Drugs in Portugal: Did Decriminalization Work? Hell yes it did

By Desertfox · Jul 3, 2009 · ·
  1. Desertfox
    [h1]Drugs in Portugal: Did Decriminalization Work?[/h1]
    By Maia Szalavitz Sunday, Apr. 26, 2009

    Photo Credit: Romano Cagnoni / Getty

    Pop quiz: Which European country has the most liberal drug laws? (Hint: It's not the Netherlands.)

    Although its capital is notorious among stoners and college kids for marijuana haze–filled "coffee shops," Holland has never actually legalized cannabis — the Dutch simply don't enforce their laws against the shops. The correct answer is Portugal, which in 2001 became the first European country to officially abolish all criminal penalties for personal possession of drugs, including marijuana, cocaine, heroin and methamphetamine.
    At the recommendation of a national commission charged with addressing Portugal's drug problem, jail time was replaced with the offer of therapy. The argument was that the fear of prison drives addicts underground and that incarceration is more expensive than treatment — so why not give drug addicts health services instead? Under Portugal's new regime, people found guilty of possessing small amounts of drugs are sent to a panel consisting of a psychologist, social worker and legal adviser for appropriate treatment (which may be refused without criminal punishment), instead of jail.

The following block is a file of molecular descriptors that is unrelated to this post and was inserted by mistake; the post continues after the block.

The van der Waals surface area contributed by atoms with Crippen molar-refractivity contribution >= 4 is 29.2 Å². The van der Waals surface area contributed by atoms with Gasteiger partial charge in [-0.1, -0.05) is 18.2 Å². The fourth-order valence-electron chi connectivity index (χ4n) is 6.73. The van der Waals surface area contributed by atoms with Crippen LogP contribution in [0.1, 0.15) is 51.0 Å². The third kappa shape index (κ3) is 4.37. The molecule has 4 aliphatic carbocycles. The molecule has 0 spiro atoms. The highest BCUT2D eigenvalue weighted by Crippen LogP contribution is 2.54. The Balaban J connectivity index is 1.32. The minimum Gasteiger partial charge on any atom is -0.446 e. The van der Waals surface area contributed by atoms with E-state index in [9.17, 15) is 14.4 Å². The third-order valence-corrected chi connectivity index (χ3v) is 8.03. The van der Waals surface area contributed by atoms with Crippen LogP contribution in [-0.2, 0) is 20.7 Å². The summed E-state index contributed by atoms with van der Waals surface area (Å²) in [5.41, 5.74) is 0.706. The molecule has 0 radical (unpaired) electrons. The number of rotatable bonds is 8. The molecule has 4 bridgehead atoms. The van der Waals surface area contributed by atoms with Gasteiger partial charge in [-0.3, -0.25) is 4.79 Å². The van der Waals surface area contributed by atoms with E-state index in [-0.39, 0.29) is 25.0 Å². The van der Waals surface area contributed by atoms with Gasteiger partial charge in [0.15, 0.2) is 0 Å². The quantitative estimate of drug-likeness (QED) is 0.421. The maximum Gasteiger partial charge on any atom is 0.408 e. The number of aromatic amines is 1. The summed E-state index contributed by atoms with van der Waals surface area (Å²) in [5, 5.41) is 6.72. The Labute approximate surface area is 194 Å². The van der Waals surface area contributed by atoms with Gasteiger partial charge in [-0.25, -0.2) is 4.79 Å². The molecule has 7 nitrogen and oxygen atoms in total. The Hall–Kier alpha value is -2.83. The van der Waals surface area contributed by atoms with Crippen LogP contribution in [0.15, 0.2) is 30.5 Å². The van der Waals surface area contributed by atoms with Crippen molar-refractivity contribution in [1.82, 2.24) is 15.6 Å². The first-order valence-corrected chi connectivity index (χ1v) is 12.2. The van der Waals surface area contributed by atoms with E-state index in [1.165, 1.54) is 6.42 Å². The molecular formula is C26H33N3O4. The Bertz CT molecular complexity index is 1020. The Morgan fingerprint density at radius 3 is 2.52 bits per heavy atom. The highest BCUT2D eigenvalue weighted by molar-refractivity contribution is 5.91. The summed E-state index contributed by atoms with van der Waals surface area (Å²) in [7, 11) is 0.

The question is, does the new policy work? At the time, critics in the poor, socially conservative and largely Catholic nation said decriminalizing drug possession would open the country to "drug tourists" and exacerbate Portugal's drug problem; the country had some of the highest levels of hard-drug use in Europe. But the recently released results of a report commissioned by the Cato Institute, a libertarian think tank, suggest otherwise.

    The paper, published by Cato in April, found that in the five years after personal possession was decriminalized, illegal drug use among teens in Portugal declined and rates of new HIV infections caused by sharing of dirty needles dropped, while the number of people seeking treatment for drug addiction more than doubled.